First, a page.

It happened again. The ball swung. it moved. All those memories of the 2015 World Cup came crashing back. They crashed into the Bangladesh batting lineup. Once again, Tim Southee and Trent Boult were leaving the batsmen clueless and disorientated. The white ball they use in limited overs cricket nowadays does not aid swing like before but on Friday, the conditions in Cardiff were ripe for it.
Before the match, Boult had expressed his disappointment. The Kiwi bowling attack had been divested of what sets it apart.
In the country, yeah, you would think it would swing around a little bit. It’s been very cold. I don’t think it is a technical thing from my point of view or from any of the bowlers, but looking across, no one’s really swung the ball as we have seen in the past; example of the World Cup a couple years ago… You would like to see the ball banana-ing around, especially at the top of the innings.
But it would not and the bowlers were left searching other ways to pick up wickets. Southee had seemingly taken the worst end of the stick. After the 2015 World Cup, he had picked up only 26 wickets in 24 ODIs at a remarkably poor average of 46.42. Without swing, one wondered if Southee could be effective.
But when it exists, he can be deadly. So in the space of 15 deliveries, Southee picked up three wickets on Friday. The ball swung into Tamim Iqbal and Soumya Sarkar; it left Sabbir Rahman hanging, unable to do anything as it kissed the edge of his bat. This was the Southee who had tormented batsmen at the 2015 World Cup. Funnily enough, Bangladesh did not bear the brunt back then as it managed the highest score against the Kiwis in group matches. But on Friday, the Tigers had a full-blown experience of how it would have been.
There were 48 dot balls in the first ten overs as Boult kept pressure at the other end. He could have picked up a few wickets himself but it was enough to give the feeling that the Kiwis were on their way to a comfortable victory. Southee bowled seven overs straight, in search of a final knockout blow.
As Boult had said ahead of the encounter, early wickets could set the match up so the bowlers would “love to come hard at the top order.” However, what to do when it stops swinging? Boult seemingly had a plan in mind for himself and his teammates.
I guess not just myself but the rest of the bowlers on our side, the swing bowlers generally, like to exploit anything out of the air. I guess there’s a little bit of the ability to just try seaming the ball. But when it is not seaming and swinging, obviously we need to look at different measures. I suppose once the opposition starts coming at us, giving more chances, that is when we can kind of cash in.
Now we all know how that went. From 33 for four, Bangladesh recovered and fought back. But no chances arrived. New Zealand got very little to cash in. In the end, it was their Champions Trophy campaign which became the casualty.
So, where did it all go wrong? The Kiwi bowling effort was symptomatic of the problems afflicting this side. The contribution by senior players is not backed up by others. Once Boult and Southee finished their initial spell, Bangladesh found life a whole lot easier.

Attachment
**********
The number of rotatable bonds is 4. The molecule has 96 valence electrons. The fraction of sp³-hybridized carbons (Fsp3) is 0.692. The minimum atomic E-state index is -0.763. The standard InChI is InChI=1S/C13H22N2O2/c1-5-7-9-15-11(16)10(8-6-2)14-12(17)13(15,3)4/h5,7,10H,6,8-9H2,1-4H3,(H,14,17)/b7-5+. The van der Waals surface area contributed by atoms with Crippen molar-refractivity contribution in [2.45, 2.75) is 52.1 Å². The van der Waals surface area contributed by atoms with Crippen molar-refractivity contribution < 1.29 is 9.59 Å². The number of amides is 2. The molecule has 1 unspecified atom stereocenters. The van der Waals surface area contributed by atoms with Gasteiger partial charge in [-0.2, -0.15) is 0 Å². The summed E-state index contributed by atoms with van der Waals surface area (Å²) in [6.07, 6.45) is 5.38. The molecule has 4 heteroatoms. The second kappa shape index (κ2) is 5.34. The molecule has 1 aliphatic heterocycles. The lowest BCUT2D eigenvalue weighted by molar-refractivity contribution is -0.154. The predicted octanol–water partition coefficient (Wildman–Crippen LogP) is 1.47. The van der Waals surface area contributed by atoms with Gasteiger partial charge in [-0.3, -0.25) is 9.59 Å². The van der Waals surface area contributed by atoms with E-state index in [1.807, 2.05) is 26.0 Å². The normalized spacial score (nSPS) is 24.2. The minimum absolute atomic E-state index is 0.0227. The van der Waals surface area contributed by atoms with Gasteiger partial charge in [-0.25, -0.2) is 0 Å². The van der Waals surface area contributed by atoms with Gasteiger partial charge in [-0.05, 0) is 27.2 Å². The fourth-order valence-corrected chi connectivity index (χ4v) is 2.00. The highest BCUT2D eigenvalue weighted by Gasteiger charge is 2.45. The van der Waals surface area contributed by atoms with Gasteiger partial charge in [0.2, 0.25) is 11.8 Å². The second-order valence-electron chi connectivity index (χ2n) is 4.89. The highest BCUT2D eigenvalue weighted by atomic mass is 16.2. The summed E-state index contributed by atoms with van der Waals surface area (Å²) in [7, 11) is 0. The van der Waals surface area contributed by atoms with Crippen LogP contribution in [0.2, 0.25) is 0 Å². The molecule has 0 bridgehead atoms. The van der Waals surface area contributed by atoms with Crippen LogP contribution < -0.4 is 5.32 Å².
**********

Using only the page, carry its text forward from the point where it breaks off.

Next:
Although the ball did not swing much then, there was still enough life in the pitch to ask questions. Even if the bowlers could not exploit it, the objective should have been to deny cheap runs. Of course, Adam Milne has been the exception in this tournament. But James Neesham and Corey Anderson demonstrated an obsession with bowling short. This allowed Shakib Al Hasan and Mahmudullah to fetch boundaries when they were badly needed.
The medium pacers’s failure to trouble the batsmen forced Kane Williamson into desperate measures like bringing himself on to bowl. It was a bad move which only exacerbated the situation. The need of the moment was to seek wickets; Williamson could have shut one side of the field off by loading it with fielders in a 6-3 or 7-2 set up, limiting the batsmen’s options for run scoring. But it all remained very easy for Bangladesh and defeat became inevitable.
It was a frustrating experience for the New Zealand camp but not altogether unfamiliar: the side’s batting collapses in this tournament have led to much head-shaking and hand-wringing. After losing seven for 37 against Australia, the Kiwis could manage only eight for 65 in the clash with England. On Friday, five batsmen were dismissed for 51 runs as another opportunity for a score in the excess of 300 was foregone.
The issue once again rested with Neesham and Anderson, along with Neil Broom. Coming in to bat from positions five to seven, the trio combined for 126 runs in nine innings. The individual score of 18 was crossed only twice, by Neesham and Broom on Friday. They looked clueless for the most part. In the slog overs when sides usually accelerate run-making, the Kiwis did not have a boundary for 37 balls against Bangladesh.
This meant that the base laid by Williamson and Ross Taylor was not exploited by the later batsmen. It is a measure of the cloudy plans, which afflict New Zealand at the moment, that Luke Ronchi was asked to open days before the Champions Trophy. He could have been a useful asset in the lower middle order; Tom Latham, a designated opener, did not even get a look in any of the matches.
With the next 50-over World Cup to be played in England two years from now, New Zealand has been left with plenty to ponder. Becoming the first side to exit the Champions Trophy is not catastrophic but the Kiwis need to come out of the shadow of the 2015 World Cup. As the conditions in Cardiff showed, there exist a different set of challenges for Williamson and his players. And sometimes, a victory is not certain even when the ball swings.